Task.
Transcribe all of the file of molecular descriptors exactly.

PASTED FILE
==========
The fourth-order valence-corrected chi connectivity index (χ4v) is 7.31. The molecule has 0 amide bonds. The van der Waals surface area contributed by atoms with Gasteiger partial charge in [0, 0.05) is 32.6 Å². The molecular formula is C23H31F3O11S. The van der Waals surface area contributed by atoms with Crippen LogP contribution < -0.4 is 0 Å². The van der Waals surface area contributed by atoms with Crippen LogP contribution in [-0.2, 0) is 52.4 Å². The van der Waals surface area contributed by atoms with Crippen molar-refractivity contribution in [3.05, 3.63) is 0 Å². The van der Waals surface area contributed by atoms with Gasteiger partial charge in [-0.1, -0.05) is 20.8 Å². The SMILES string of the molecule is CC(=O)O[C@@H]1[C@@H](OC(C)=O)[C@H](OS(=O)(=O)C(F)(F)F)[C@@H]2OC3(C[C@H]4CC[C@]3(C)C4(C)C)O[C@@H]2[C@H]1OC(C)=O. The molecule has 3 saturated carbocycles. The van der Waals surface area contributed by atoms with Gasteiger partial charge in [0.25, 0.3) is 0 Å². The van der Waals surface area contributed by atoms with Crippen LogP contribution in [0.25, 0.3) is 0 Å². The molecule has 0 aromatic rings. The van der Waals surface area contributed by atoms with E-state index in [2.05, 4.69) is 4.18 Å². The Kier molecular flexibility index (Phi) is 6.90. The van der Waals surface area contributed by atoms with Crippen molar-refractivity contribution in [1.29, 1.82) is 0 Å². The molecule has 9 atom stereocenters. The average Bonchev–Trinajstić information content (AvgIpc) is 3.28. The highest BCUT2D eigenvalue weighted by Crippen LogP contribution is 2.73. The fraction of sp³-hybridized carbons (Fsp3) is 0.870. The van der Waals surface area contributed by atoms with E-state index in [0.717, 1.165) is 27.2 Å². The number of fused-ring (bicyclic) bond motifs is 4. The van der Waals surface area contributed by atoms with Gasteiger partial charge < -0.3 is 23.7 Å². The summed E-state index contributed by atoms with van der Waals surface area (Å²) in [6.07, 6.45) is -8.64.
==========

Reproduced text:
The fourth-order valence-corrected chi connectivity index (χ4v) is 7.31. The molecule has 0 amide bonds. The van der Waals surface area contributed by atoms with Gasteiger partial charge in [0, 0.05) is 32.6 Å². The molecular formula is C23H31F3O11S. The van der Waals surface area contributed by atoms with Crippen LogP contribution < -0.4 is 0 Å². The van der Waals surface area contributed by atoms with Crippen LogP contribution in [-0.2, 0) is 52.4 Å². The van der Waals surface area contributed by atoms with Crippen molar-refractivity contribution in [3.05, 3.63) is 0 Å². The van der Waals surface area contributed by atoms with Gasteiger partial charge in [-0.1, -0.05) is 20.8 Å². The SMILES string of the molecule is CC(=O)O[C@@H]1[C@@H](OC(C)=O)[C@H](OS(=O)(=O)C(F)(F)F)[C@@H]2OC3(C[C@H]4CC[C@]3(C)C4(C)C)O[C@@H]2[C@H]1OC(C)=O. The molecule has 3 saturated carbocycles. The van der Waals surface area contributed by atoms with Gasteiger partial charge in [0.25, 0.3) is 0 Å². The van der Waals surface area contributed by atoms with Crippen LogP contribution in [0.25, 0.3) is 0 Å². The molecule has 0 aromatic rings. The van der Waals surface area contributed by atoms with E-state index in [2.05, 4.69) is 4.18 Å². The Kier molecular flexibility index (Phi) is 6.90. The van der Waals surface area contributed by atoms with Crippen molar-refractivity contribution in [1.29, 1.82) is 0 Å². The molecule has 9 atom stereocenters. The average Bonchev–Trinajstić information content (AvgIpc) is 3.28. The highest BCUT2D eigenvalue weighted by Crippen LogP contribution is 2.73. The fraction of sp³-hybridized carbons (Fsp3) is 0.870. The van der Waals surface area contributed by atoms with E-state index in [0.717, 1.165) is 27.2 Å². The number of fused-ring (bicyclic) bond motifs is 4. The van der Waals surface area contributed by atoms with Gasteiger partial charge < -0.3 is 23.7 Å². The summed E-state index contributed by atoms with van der Waals surface area (Å²) in [6.07, 6.45) is -8.64.